Leading historian and curator Dr. Ambeth Ocampo had a hand in streamlining this presentation that celebrates 25 years of Borlongan’s artistic career. From one group of paintings to the other, the viewing public gets a straightforward proverbial ride on how the visual artist came to be. 

Born in Mandaluyong City, Borlongan has always been drawn to the arts even as a child, enrolling in the art classes of Fernando Sena. In college, he took up Fine Arts in UP Diliman where he got exposed to activism for social change and as it was the call of the times. A turning point in his young artist’s life was when his classmate Manny Garibay asked him to take part in finishing a mural for slain student leader Lean Alejandro in 1987.

"Walang Iwanan"

In the midst of his political awakening, Borlongan became a member of ABAY, an art collective that became the visual arts arm of the alliance of leftist groups. Borlongan would collaborate with other artists in creating street murals, effigies, posters, and other art works that were presented during street protests or cultural presentations.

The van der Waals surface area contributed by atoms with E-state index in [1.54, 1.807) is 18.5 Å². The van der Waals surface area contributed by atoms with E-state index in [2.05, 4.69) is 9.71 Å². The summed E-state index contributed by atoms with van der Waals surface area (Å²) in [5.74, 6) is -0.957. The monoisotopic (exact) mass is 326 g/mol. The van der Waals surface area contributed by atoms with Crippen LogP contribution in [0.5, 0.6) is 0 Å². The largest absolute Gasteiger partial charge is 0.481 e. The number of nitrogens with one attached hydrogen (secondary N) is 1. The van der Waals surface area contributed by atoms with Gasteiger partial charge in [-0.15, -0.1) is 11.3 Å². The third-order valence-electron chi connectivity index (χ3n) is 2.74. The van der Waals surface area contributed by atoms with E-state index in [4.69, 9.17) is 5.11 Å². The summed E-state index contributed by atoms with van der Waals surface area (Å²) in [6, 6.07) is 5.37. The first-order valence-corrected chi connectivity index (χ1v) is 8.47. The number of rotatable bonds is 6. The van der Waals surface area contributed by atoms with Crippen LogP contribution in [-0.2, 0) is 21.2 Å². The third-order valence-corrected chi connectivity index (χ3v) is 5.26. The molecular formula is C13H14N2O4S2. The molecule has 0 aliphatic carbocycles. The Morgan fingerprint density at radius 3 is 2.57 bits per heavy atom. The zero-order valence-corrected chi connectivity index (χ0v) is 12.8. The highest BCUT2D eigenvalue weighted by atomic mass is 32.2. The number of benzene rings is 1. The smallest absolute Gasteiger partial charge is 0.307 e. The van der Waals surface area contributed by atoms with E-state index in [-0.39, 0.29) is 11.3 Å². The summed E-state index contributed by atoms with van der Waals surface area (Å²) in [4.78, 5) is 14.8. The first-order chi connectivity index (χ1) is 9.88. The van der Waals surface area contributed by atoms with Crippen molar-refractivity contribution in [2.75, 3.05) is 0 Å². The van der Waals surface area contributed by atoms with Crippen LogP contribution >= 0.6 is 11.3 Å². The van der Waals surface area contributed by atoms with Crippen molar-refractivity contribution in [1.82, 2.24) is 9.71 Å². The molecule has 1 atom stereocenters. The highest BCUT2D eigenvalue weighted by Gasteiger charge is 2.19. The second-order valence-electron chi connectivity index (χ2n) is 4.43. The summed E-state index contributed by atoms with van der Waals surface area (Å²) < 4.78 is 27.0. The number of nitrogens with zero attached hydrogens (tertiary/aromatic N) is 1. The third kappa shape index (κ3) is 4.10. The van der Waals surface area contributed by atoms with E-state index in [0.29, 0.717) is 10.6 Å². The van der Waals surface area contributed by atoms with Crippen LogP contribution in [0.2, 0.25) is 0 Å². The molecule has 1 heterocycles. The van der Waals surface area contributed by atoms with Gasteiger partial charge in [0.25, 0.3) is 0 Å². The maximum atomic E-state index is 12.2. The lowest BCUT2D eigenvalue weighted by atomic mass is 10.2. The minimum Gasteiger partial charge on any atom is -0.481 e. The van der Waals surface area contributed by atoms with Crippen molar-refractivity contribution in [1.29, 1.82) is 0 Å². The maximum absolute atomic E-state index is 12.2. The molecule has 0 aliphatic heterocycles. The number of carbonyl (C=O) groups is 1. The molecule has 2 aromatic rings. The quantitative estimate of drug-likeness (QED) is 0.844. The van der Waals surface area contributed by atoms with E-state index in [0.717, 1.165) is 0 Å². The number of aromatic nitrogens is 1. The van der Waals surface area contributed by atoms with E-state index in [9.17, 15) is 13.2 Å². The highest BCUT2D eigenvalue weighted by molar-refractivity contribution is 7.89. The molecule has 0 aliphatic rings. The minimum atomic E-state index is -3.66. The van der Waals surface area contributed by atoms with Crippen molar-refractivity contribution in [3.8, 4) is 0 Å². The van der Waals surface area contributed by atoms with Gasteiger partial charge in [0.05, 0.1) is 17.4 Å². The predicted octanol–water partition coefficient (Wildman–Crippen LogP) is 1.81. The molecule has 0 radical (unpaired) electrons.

In 1994, Borlongan founded Salingpusa along with other young and accomplished artists of his generation. What began as a group of friends who simply wanted to paint and put out art shows together eventually became an art force as each artist emerged with their own distinctive styles and unyielding points of views. 

Today, Borlongan is much more settled in his home in Zambales with his wife, the artist Plet Bolipata. Although he still paints the Everyday, his imagery has shifted from the griminess of the metro’s streets to the simpler but just as spirited scenes of rural living.